African Laughter. Four Visits to Zimbabwe

African Laughter. Four Visits to ZimbabweIn This Portrait Of Doris Lessing S Homeland, The Author Recounts The Visits She Made To Zimbabwe In And , After Being Banned From The Old Southern Rhodesia For Years For Her Political Views And Opposition To The Minority White Government The Visits Constitute A Journey To The Heart Of A Country Whose History, Landscape, People And Spirit Are Evoked By The Author In A Narrative Of Detail She Embraces Every Facet Of Life In Zimbabwe From The Lost Animals In The Bush To Political Corruption, From AIDS To A Successful Communal Enterprise Created By Rural Blacks, And Notes The Kind Of Changes That Can Only Be Appreciated By One Who Has Lived There Before Hard to believe that my son will be there this summer Quite an adventure for a 14 year old Very well written and absorbing. I read this book in February 2013.Doris Lessing describes the country she left in 1947 and then revisited four times after 1980 when Robert Mugabe took over government She experiences the anger, numbness and shock of traumatized people looking in from the outside Although she lived there for 25 years, she never made a capital investments in the country meaning that she had nothing to lose when the shitzzzzos hit the fan, and couldn t care less what happened to those people who did invest in the country During these visits she relives the time she was part of the freedom movement handing out Marxist pamphlets and promising a better dispensation if all the whites, including her own family, could be chased out of the country Now the results are in all wild animals were destroyed, erosion and overgrazing have caused the fertile soil to wash away, thousands of squatters invaded farms that cannot carry the number of people, blacks kill blacks, white people were murdered, others fled, famine is everywhere, AIDS have become a silent killer and chaos rules where inexperienced uneducated supporters of Mugabe replace the white civil servants in government offices Individual rights is frowned upon as anti Marxist.The country settles down in the new dispensation and hope emerges but is soon dashed by the reality of Mugabe s reign of terror She gets involved in Writers Association but must watch how it is destroyed by the government.Doris Lessing writes with candor, experience, and brilliance a much detailed, comprehenive book about the Zimbabwean landscape and all its people But, in my humble opinion, she did not have the guts in the end to resettle in the country ruled by an ideology she helped promoted, yet turned her back on, probably when the reality of communism hit home for her England was a much safer place where she could sit on the stand and watch the bloody game played on the field below A field very far away from her where she does not have to personally experience any of its pain and losses It is a good African read it becomes a bit tedious to finish ,by a person who knows how to criticize from the outside and benefit financially from the situation without being directly involved in it She uses the country to keep her England nest feathered She might be a good writer and selling many books, but that is not good enough, sorry.Given her age, she cannot be involved in it any, although she should have come back after 1980 and be in the country she claims to love deeply.I know I am a bit harsh here, but I often wonder how people find communism so attractive if many intellectuals, educated as well as ordinary inhabitants of those countries flee those places, even dying in the process to get away It is the ism that got people killed than all the wars in the world combined Communist countries also do not have refugee camps for people leaving their capitalist countries to seek a new life in Stalinism or Maoism South Africa has a serious problem with literary millions of Zimbabweans fleeing their country.For this reason I am not impressed with Doris Lessing s book since it does not cover in detail the true atrocities that happened after 1980 as well But I do appreciate her description of the inhabitants, their energy, optimism, hope and willingness to try and make it work She describes their feeling of elation to be finally free from oppression very well indeed.She has gone to a lot of trouble to write a detailed account of the country, although cannot get away from her own subjective prejudices, which, in my humble opinion, lessen the value of the her effort somewhat I also detect an aversion to particularly the white farmers and attribute it to her own life as a poor farmer s daughter who were criticized, perhaps discriminated against, humiliated, and looked down upon by them Her family were regarded as similar to white trash , and that by her own British people She never forgave them and clearly had an ax to grind which she constantly does in her writings So much so, that it unbalance her thinking in her writings to some extend It is a pity really, since the book could have been of value to people if she was able to be objective in her approach It s still a good account of the life in Zimbabwe after 1980. Not much is written about Zimbabwe during the decade following the Bush War in which the black majority overthrew the white minority British government, especially by white expatriate women who were thrown out of the country years before the war for opposing that white government Doris Lessing, a British citizen, immigrated to Zimbabwe then Rhodesia at age 5 with her family, and was exiled in 1949 at age 35 for her anti government activities After the long and bloody war for independence was won in 1980, she returned to her homeland four times between 1982 and 1992 This personal memoir contains reflections of her childhood and young adulthood, and chronicles the dramatic changes both since her childhood and during the postwar decade Many of these changes revolve around race relations or the natural environment Note that Lessing was in her 70s when she made these journeys, and approaching 80 when she wrote this book She is extremely insightful about both people and places.Lessing s storytelling is somewhat uneven because she includes interactions with many sorts of individuals, and the reader is left to piece these diverse stories together into a whole Also, many of these characters undergo great changes during the time in which she is writing From interactions with her estranged brother who eventually takes the gap moves to South Africa where apartheid is still in place , to conversations with black people to whom she offers lifts in her rental car, to interactions with white landowners and their black servants on verandahs, to meetings with black schoolteachers trying to educate children within a corrupt system, many of the stories have an uncomfortable edge Still, the book project, where women, who have traditionally not been allowed to speak out in black society, come together to share and record stories is one of the hopeful themes.Of course, another theme is politics Robert Mugabe has been in power in Zimbabwe for decades now, and it is interesting to hear stories of his first decade, and the power struggle that led to his election The first inklings of his corruption in terms of wealth distribution are recorded, as well as a few hints that white farmers might someday be forced to give up their land 90% were in the early 2000s In addition, there is a fair bit of history about ancient wars and subsequent mistrust between Ndebele and Shona tribes, a bitterness that has pretty much resolved itself during the years since the book was published In fact, it s quite fascinating how fast history evolves during the decade that Lessing records, as the postwar generation grows up thinking that war stories are old men s stuff, not unlike what postwar children think of their fathers stories in America.Although there are lots of interesting details, this is not a particularly fun read There is much to rebuild after the Bush War, and not all is rebuilt The bush itself, which held all manner of bird and beast during Lessing s childhood, was forever changed It is rather fascinating to read of the creatures that used to live there Chapters and sections vary in length, like a true memoir It s a worthwhile read for history buffs and those who, like myself, are interested in traditional and modern Zimbabwean music and art. A long time ago, Africa was an idyllic place where people lived in harmony with Nature and their deities Then came the angel with the flaming sword um, I mean the European colonists, taking away their lands and riches, enslaving and outlawing them After the colonists had pulled out, the Africans were unable to adapt to the system and infrastructure they had inherited, but they were also unable to go back to their old ways Many countries slipped into anarchy, and they have not recovered since.In African Laughter, Doris Lessing presents the tough post colonial years of Zimbabwe former Southern Rhodesia through a series of vignettes She visits the country four times in ten years, mostly being a passive observer, though she helps locals now and then.The first visit presents the chaotic scenery of the first years after Mugabe came to power Lessing spends most of her time revisiting old places and talking with her brother The outlook is bleak there is bitterness and enmities, many people have fled The African countries are heading for crisis, and they are continuously sabotaged by South Africa, the last bastion of white supremacy.The second visit paints a optimistic picture Against all odds, Zimbabwe is finding its feet after a decade of struggle, unlike its neighbours that had slipped further into chaos and violence There is still a lot to do though, especially in education and healthcare The third visit revolves or less around the same themes, though it is melancholic and philosophical.The fourth and last visit is in 1992 dreams are shattered as Zimbabwe is on the brink of collapse.A good book for those who wish to learn about the post colonial history and society of an African country.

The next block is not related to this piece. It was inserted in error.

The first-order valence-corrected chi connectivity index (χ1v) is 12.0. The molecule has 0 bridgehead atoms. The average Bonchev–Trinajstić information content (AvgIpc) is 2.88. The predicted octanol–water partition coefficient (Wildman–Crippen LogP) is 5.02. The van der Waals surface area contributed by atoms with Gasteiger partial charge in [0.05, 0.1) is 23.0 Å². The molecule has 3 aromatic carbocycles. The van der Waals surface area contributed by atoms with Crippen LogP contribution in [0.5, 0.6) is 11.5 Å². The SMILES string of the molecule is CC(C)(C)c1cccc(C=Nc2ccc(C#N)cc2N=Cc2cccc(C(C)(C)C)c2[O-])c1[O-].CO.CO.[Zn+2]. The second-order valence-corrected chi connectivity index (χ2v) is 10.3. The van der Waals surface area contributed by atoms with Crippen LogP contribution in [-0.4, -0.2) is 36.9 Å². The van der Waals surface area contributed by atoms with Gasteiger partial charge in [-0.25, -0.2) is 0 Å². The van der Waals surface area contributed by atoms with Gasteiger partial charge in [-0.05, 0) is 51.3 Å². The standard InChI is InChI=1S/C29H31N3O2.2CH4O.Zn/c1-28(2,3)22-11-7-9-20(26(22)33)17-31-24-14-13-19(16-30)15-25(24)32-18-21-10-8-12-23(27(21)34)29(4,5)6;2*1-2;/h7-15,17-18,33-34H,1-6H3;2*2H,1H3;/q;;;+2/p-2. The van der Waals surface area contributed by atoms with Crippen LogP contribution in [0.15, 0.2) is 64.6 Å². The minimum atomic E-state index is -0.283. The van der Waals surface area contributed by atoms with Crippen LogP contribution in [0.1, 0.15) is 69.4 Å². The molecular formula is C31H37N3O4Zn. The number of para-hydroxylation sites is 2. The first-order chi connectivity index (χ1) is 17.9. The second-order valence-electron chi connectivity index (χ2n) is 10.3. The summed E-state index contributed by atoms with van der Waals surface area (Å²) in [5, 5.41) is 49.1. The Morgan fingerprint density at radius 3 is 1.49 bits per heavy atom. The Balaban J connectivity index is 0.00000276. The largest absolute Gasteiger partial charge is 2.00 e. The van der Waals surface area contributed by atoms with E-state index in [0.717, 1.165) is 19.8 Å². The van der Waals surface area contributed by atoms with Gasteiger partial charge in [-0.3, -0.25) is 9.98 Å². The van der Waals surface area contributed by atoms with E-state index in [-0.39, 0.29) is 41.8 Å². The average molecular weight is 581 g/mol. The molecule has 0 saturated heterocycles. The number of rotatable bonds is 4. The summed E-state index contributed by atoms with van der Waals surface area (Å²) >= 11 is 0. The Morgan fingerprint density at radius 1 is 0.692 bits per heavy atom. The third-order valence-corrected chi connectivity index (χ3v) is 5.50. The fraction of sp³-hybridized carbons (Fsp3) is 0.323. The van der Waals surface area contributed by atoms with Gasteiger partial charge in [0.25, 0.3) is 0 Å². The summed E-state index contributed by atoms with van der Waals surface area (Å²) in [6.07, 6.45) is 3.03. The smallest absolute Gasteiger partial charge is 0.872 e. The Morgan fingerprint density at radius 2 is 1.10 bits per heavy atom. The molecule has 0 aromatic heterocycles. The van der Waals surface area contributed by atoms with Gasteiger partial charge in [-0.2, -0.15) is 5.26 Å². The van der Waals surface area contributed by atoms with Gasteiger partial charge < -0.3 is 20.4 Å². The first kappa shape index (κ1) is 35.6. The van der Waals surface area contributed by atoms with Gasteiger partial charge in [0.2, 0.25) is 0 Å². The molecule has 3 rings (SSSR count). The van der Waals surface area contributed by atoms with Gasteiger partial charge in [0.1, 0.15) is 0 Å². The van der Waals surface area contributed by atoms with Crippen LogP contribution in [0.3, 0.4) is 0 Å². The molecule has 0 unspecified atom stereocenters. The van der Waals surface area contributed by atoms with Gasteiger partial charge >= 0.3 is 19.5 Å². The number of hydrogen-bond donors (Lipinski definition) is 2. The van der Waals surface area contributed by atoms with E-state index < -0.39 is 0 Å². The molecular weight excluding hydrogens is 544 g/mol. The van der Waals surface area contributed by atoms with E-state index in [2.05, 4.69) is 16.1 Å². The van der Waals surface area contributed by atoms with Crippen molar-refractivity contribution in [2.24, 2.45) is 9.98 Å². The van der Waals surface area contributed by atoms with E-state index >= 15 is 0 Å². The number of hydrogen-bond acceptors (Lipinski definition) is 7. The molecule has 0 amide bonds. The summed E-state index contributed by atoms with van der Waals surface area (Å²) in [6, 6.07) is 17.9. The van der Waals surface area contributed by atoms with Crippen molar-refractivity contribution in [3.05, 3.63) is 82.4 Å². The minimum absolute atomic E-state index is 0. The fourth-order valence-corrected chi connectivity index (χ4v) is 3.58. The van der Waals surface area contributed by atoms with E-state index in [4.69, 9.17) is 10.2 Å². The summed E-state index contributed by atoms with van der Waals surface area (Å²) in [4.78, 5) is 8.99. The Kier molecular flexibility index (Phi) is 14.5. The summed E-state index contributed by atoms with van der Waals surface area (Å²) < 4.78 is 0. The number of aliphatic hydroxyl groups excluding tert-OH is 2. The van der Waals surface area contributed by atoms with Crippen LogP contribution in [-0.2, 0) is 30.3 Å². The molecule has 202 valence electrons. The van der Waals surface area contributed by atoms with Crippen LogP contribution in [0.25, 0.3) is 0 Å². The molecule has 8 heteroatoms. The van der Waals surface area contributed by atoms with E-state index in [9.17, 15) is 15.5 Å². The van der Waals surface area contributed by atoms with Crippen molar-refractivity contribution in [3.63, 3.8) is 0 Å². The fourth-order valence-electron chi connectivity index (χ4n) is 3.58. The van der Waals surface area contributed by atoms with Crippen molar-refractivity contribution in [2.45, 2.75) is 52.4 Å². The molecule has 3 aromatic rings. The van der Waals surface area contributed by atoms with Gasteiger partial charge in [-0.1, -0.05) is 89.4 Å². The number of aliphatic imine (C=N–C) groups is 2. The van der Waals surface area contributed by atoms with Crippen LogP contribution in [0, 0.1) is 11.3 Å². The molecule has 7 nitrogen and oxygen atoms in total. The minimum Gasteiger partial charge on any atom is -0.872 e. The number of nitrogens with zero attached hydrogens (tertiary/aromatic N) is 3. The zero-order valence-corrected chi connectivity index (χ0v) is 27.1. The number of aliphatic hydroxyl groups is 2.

Olive Schreiner and

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  • Paperback
  • 442 pages
  • African Laughter. Four Visits to Zimbabwe
  • Doris Lessing
  • English
  • 09 October 2018
  • 9780006546900